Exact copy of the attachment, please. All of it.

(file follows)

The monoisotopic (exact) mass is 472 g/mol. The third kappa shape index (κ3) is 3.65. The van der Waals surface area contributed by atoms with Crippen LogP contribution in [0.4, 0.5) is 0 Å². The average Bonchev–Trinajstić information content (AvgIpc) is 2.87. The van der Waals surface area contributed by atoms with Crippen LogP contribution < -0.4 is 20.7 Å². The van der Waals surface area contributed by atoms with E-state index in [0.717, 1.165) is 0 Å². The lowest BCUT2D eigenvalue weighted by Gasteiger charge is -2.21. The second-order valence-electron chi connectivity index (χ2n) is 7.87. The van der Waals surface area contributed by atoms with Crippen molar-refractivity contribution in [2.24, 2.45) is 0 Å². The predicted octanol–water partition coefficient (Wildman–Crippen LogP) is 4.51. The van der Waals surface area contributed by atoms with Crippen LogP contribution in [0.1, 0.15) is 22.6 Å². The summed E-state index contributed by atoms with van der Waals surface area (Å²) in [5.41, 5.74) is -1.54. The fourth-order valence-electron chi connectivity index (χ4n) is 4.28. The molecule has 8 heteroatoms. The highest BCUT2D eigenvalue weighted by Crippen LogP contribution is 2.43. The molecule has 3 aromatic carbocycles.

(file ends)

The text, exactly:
The monoisotopic (exact) mass is 472 g/mol. The third kappa shape index (κ3) is 3.65. The van der Waals surface area contributed by atoms with Crippen LogP contribution in [0.4, 0.5) is 0 Å². The average Bonchev–Trinajstić information content (AvgIpc) is 2.87. The van der Waals surface area contributed by atoms with Crippen LogP contribution < -0.4 is 20.7 Å². The van der Waals surface area contributed by atoms with E-state index in [0.717, 1.165) is 0 Å². The lowest BCUT2D eigenvalue weighted by Gasteiger charge is -2.21. The second-order valence-electron chi connectivity index (χ2n) is 7.87. The van der Waals surface area contributed by atoms with Crippen molar-refractivity contribution in [2.24, 2.45) is 0 Å². The predicted octanol–water partition coefficient (Wildman–Crippen LogP) is 4.51. The van der Waals surface area contributed by atoms with Crippen LogP contribution in [0.1, 0.15) is 22.6 Å². The summed E-state index contributed by atoms with van der Waals surface area (Å²) in [5.41, 5.74) is -1.54. The fourth-order valence-electron chi connectivity index (χ4n) is 4.28. The molecule has 8 heteroatoms. The highest BCUT2D eigenvalue weighted by Crippen LogP contribution is 2.43. The molecule has 3 aromatic carbocycles.